Resignation is basically giving up or giving in. It is a feeling of hopelessness that things will ever change and the helplessness that goes with it. If you are resigned to a situation, or to your fate, you’ve decided that there is nothing you can do, so why bother?
Acceptance is not about giving up. Acceptance is more action-oriented. You acknowledge the reality of the situation (you don’t try to ignore it) and then you act to do what must be done. This includes taking care of yourself, finding the next step that is best for you and taking that step, and comforting yourself and others if necessary.
With resignation, you risk wallowing in self-pity, unable to see the choices before you. With acceptance, you see the event or situation more clearly and understand that you still have a choice, even if it’s simply to change how you respond.
Acceptance and Understanding
More than any of the other pairs we’ve talked about, acceptance and understanding are like two sides of the same coin. Acceptance and understanding often go hand in hand. To truly accept something or someone, you often need to understand the situation or person. Conversely, gaining understanding can lead to acceptance. When you understand the reasons behind someone’s actions or a particular situation, you’re less likely to judge or resist it. This reduction in judgment and resistance is a form of acceptance. When you understand and accept your own flaws and imperfections, it can lead to self-improvement and a more positive self-image.
Both concepts involve empathy and open-mindedness. Accepting and understanding others can lead to greater peace and harmony in relationships and communities. When people feel understood and accepted, they are more likely to cooperate and work together effectively. Acceptance often follows understanding, and it can be a catalyst for personal and interpersonal growth.
Understanding is often a prerequisite for acceptance. It allows us to see things from a different perspective, empathize with others, and reduce resistance. By practicing both acceptance and understanding, you can enhance your relationships, reduce conflict, and find greater peace and harmony in your life.
When Acceptance Is Difficult
(Please NOTE: I am neither a medical professional nor a licensed counselor. If you are struggling and simply cannot accept or move past a situation you are dealing with, I urge you to seek the assistance of a qualified professional.)
When acceptance is hard, remind yourself that you can’t change what has already happened and that denial only prolongs the agony. If you think you cannot accept the situation or event, use your imagination. If you could accept, what would that look like? How would you feel?
Remember, acceptance is not approval. It’s not surrender. And acceptance is not resignation. You aren’t accepting the thing, whatever it is, forever. Situations change, people change, you change. But although things may change, acceptance involves giving up the desire that things will be different.
So do what you can do. If it is something you can control, change it, fix it, or solve it. But if it’s something outside of your immediate control, change your perspective. See it as a challenge instead of a problem. Let the obstacle that blocks your way become the way. Don’t try to hide or ignore your feelings. Feel what you feel and accept your feelings. Try this technique. [Hall]
- Relax, take a few deep breaths.
- Observe the thoughts that bubble up – “It isn’t fair.” “It isn’t right.” “I hate it.” Let each one go.
- Practice an acceptance statement – “It is what it is.” “I can’t change what has happened but here’s what I can do.”
- Begin to focus on what you can control (primarily your thoughts and emotions) and don’t resist what you can’t control and cannot change.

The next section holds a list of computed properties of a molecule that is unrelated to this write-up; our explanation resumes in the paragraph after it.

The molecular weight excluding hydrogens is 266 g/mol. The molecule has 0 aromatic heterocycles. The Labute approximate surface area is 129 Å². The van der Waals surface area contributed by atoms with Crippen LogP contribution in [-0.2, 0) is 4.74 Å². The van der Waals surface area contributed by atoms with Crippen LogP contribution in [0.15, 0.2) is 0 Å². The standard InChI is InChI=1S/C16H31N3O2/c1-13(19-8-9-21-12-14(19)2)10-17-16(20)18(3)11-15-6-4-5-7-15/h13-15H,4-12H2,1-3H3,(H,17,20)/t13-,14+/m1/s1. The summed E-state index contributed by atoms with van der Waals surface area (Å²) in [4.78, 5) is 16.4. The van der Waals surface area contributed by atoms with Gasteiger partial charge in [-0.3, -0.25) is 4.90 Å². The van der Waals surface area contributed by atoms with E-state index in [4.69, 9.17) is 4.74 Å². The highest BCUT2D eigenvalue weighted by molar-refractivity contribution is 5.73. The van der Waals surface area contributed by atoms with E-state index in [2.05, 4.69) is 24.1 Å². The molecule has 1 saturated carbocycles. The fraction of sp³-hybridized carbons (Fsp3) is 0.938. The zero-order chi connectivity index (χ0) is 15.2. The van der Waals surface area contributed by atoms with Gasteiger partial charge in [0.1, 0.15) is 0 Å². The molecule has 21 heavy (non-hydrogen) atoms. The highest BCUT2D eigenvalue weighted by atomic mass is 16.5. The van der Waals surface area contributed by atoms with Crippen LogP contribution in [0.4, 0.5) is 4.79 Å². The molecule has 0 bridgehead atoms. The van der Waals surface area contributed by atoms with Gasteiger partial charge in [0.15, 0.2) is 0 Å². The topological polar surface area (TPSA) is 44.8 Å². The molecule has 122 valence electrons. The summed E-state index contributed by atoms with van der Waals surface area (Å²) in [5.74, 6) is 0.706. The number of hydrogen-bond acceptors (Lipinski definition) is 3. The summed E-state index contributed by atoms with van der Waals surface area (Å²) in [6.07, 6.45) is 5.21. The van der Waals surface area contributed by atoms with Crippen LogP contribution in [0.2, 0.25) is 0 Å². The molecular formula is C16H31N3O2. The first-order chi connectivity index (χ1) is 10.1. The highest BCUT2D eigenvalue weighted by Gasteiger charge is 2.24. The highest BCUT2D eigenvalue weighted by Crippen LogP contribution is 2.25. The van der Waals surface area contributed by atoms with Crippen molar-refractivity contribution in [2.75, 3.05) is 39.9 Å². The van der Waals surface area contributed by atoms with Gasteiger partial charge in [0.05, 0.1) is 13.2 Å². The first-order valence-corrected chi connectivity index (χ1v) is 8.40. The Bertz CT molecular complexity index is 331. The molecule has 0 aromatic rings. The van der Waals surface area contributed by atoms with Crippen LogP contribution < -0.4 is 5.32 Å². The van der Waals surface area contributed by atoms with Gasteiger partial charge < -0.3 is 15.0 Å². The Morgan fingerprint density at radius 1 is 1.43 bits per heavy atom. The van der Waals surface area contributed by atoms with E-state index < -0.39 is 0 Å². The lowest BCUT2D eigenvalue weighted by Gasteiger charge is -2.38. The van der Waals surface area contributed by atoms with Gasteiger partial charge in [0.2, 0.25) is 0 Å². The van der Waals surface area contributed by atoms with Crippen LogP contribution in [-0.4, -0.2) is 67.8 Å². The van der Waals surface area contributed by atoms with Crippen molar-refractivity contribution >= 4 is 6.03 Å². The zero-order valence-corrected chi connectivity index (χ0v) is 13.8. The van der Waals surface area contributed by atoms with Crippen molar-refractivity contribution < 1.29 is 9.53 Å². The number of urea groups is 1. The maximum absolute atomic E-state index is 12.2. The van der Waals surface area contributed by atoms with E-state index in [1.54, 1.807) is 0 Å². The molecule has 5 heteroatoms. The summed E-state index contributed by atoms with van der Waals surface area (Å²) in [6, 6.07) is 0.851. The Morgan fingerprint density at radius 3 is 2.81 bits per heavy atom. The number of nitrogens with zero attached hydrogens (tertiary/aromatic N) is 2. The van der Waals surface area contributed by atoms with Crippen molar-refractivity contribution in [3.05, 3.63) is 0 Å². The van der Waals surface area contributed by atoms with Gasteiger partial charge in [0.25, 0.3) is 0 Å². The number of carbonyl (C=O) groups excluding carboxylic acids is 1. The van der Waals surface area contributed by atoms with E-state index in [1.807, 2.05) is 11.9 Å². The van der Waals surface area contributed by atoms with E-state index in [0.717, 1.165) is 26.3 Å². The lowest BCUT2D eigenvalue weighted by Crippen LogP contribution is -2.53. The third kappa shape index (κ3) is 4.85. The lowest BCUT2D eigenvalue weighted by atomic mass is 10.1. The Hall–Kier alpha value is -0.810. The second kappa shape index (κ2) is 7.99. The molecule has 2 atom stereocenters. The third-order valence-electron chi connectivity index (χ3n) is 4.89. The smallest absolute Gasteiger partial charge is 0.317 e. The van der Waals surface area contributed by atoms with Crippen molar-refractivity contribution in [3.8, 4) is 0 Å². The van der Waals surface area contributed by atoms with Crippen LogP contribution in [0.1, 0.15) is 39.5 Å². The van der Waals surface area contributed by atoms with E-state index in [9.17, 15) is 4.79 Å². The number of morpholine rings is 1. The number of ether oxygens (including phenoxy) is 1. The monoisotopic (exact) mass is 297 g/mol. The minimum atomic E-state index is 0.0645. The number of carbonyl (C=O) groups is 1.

As you become adept at accepting a particular situation, you can then explore the lessons that you might glean from the experience.
Whenever you find yourself struggling to accept an event, a situation, or a person and thinking in terms of should or shouldn’t, try The Excelerator JumpStart – Excelerated Acceptance™ to jump-start your ability and your resolve to accept and deal with all the things sent your way as you pursue your Excelerated Life™.
The Excelerator JumpStart – Excelerated Acceptance™ gives you steps you can take right now to begin identifying and accepting the things you are struggling with – to begin learning and using Excelerated Acceptance™.
Learning to Accept
Acceptance is not tolerating and acceptance is definitely not approval. Acceptance and forgiveness are linked, in that one requires the other. Acceptance and surrender are similar in some ways, different in others. Acceptance is the first step in taking action against resignation and it is often the first step that leads to understanding.
Acceptance is often difficult but it is necessary if we are to deal with those people and situations we’ve been putting up with. It is helpful in that it can bring about a better understanding and that may lead, when necessary, to forgiveness.
While acceptance may be linked to other concepts, nothing can take its place. By learning to accept the things you are struggling with, you can begin to deal with them in positive, specific ways. Then you are embracing your Excelerated Life™!
What have you struggled to accept?
Was it mixed up with the other concepts: tolerating, accepting, forgiveness, surrender, or resignation?
Share your experience by leaving a comment below.
Excelerated Acceptance™ – identifying and accepting the things you are struggling with — is one practice for creating your Excelerated Life™, a life of flourishing and well-being, and a life of meaning, purpose, and service.
Colter, James L. “3 Ways Acceptance and Forgiveness Can Intertwine.” myTherapyNYC. myTherapyNYC,. Web. October 14, 2023.
Fish, PhD, Jefferson M. “Tolerance, Acceptance, Understanding.” Psychology Today. Sussex Publishers, LLC, February 25, 2014. Web. October 14, 2023.
Hall, PhD, Karyn. “Radical Acceptance.” Psychology Today. Sussex Publishers, LLC, July 8, 2012. Web. April 22, 2023.
Nepo, Mark. The Book of Awakening. Red Wheel, 1 Jan. 2020.
Taylor, Heidi. “Acceptance vs. Approval.” Peace Partnership Counseling & Education. Peace Partnership, October 1, 2021. Web. October 14, 2023.
“Toleration.” en.wikipedia.org. Wikimedia Foundation, Inc., September 26, 2023. Web. October 14, 2023.
This blog post includes research information and suggestions provided by ChatGPT, an AI language model developed by OpenAI. The content was generated with AI assistance and is intended to provide information and guidance. Please note that the suggestions are not official statements from OpenAI. To learn more about ChatGPT and its capabilities, you can visit the OpenAI website.